IRENA supports Luxembourg meeting to take Electromobility to the next level
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IRENA supports Luxembourg meeting to take Electromobility to the next level

IRENA supports Luxembourg meeting to take Electromobility to the next level

The challenges and the opportunities of electrified transport systems were discussed at a Ministerial Conference on Electromobility recently held in Luxembourg. Supported by the International Renewable Energy Agency (IRENA) who organised the conference ‘Closing the loop between Energy and Transport,’ which gathered key stakeholders from all sectors involved such as car manufacturers, electricity market players and e-mobility actors.

Energy and transport ministers, government representatives from the region, CEOs and experts discussed various strategies to accelerate energy transition through electromobility.

Electric vehicles will create a surge in demand for electricity, which can be supplied by renewables, and in addition deliver benefits like reducing CO² emissions and reducing air pollution. Electric mobility also has the potential to be an important source of energy storage for variable sources of renewable electricity – so-called “batteries on wheels.”

With over 730,000 electric vehicles on the street in the Benelux, France and Germany, the region represents around 12% of the global electric vehicles. By 2025, it is estimated electric vehicles will grow to 4-5 million electric vehicles.

Conference participants highlighted the importance of establishing the policy measures and enabling frameworks for the roll-out of electromobility.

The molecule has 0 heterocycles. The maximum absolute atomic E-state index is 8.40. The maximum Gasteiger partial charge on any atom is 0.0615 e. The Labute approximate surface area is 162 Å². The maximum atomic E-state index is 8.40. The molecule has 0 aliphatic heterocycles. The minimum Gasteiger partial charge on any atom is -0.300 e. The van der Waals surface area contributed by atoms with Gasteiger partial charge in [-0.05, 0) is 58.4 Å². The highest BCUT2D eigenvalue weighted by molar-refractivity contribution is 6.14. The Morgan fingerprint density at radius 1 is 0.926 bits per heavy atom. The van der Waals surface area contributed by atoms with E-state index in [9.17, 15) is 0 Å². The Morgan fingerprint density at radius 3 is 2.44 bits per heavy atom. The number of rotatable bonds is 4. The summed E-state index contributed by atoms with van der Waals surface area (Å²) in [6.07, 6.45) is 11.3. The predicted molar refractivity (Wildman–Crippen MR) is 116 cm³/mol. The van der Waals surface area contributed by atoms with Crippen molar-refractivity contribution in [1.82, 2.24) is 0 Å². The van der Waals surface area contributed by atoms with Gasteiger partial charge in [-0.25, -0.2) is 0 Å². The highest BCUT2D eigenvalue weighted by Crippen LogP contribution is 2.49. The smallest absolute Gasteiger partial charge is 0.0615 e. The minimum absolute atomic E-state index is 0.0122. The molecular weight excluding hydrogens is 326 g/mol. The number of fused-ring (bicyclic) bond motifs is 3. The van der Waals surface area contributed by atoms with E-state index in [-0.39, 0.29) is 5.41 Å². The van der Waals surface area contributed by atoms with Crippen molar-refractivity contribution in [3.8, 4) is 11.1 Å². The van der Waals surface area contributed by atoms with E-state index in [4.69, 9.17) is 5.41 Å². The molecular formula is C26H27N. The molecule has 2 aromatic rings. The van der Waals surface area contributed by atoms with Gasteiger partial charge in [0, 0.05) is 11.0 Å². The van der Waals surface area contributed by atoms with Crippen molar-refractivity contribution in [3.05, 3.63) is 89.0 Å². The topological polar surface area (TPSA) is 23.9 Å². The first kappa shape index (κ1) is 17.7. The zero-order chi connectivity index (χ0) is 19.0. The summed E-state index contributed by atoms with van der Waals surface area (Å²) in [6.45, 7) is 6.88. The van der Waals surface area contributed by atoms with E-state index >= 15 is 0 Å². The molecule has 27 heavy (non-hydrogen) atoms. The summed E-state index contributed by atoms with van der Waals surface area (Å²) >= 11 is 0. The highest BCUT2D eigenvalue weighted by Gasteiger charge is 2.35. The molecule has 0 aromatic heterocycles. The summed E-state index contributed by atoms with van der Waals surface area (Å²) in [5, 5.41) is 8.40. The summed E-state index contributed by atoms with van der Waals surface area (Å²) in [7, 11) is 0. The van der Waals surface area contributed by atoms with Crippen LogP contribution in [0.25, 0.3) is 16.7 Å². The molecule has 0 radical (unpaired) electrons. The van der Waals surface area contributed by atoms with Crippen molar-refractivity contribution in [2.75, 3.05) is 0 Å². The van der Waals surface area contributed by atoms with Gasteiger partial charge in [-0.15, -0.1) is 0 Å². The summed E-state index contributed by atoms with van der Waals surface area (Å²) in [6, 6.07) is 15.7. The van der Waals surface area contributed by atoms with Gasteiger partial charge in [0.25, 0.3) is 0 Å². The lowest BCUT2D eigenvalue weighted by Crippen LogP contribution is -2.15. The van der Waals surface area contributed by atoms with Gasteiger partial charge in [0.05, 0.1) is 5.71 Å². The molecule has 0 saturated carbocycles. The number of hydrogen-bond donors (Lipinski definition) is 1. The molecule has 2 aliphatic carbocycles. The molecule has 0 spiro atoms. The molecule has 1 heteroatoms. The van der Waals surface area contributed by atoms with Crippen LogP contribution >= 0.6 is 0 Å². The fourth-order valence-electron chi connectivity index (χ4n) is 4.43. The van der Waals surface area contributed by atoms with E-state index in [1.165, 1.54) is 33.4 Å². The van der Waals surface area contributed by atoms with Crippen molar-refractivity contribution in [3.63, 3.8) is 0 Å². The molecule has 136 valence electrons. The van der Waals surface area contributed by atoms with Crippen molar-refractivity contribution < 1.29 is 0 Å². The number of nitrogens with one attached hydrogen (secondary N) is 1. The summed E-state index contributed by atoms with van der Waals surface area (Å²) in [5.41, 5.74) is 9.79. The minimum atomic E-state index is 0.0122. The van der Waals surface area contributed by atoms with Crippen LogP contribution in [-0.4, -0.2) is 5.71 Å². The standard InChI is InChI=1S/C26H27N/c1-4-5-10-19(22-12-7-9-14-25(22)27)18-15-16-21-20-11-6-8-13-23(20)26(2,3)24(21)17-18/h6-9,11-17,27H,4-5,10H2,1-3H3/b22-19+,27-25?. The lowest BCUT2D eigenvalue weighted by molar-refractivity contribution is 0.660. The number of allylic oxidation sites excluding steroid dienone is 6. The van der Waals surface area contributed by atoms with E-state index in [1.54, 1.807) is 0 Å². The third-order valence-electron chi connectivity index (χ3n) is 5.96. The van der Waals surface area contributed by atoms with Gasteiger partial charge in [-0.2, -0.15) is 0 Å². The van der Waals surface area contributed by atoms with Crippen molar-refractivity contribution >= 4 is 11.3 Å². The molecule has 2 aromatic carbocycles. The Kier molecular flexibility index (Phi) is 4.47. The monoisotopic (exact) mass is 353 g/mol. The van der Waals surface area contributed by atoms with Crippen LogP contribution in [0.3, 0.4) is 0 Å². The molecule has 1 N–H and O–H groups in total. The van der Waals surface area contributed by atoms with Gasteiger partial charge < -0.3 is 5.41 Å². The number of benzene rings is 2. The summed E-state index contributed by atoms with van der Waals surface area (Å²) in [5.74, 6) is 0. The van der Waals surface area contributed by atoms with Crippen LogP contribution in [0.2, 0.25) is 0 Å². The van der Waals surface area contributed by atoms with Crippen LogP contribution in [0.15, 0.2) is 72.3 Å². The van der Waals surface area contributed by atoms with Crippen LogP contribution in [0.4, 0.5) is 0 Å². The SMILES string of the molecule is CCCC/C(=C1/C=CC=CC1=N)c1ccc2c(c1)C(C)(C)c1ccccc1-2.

In the EU in particular, reducing CO² emission standards for cars supported the business case of electric vehicles as a ready available option to meet new CO² limits that can be provided with renewable energy.

The results of this incentivising policy framework will enable car manufacturers to channel the necessary investments towards commercialisation of electric vehicles.

The challenge now is to address consumer concerns like the cost of electric vehicles when compared to conventional cars and the disposal of batteries.

The requirements of creating a new charging infrastructure were also discussed. With 123,000 public charging stations in the region there is an insufficient ratio of cars/charging stations at around 8:1.

Attendees also discussed the energy sector transition and smart charging.

IRENA’s recent report Innovation Outlook: Smart charging for electric vehicles illustrates how an uncontrolled charging of electric vehicles may put undue stress on current distribution grids and result in large investment being needed to reinforce the local grids.

New pricing models for energy, such as dynamic pricing and digital technologies could reduce investment needed for the uptake of electric vehicles by an estimated 40% to 90%. Further benefits of so-called “batteries on wheels” can also be maximised.

By 2025, car battery electricity storage capacity on the road may equal more than a third of the hourly nameplate generation capacity in the region.

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Post source : IRENA - International Renewable Energy Agency

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Anthony has worked in the construction industry for many years and looks forward to bringing you news and stories on the highways industry from all over the world.

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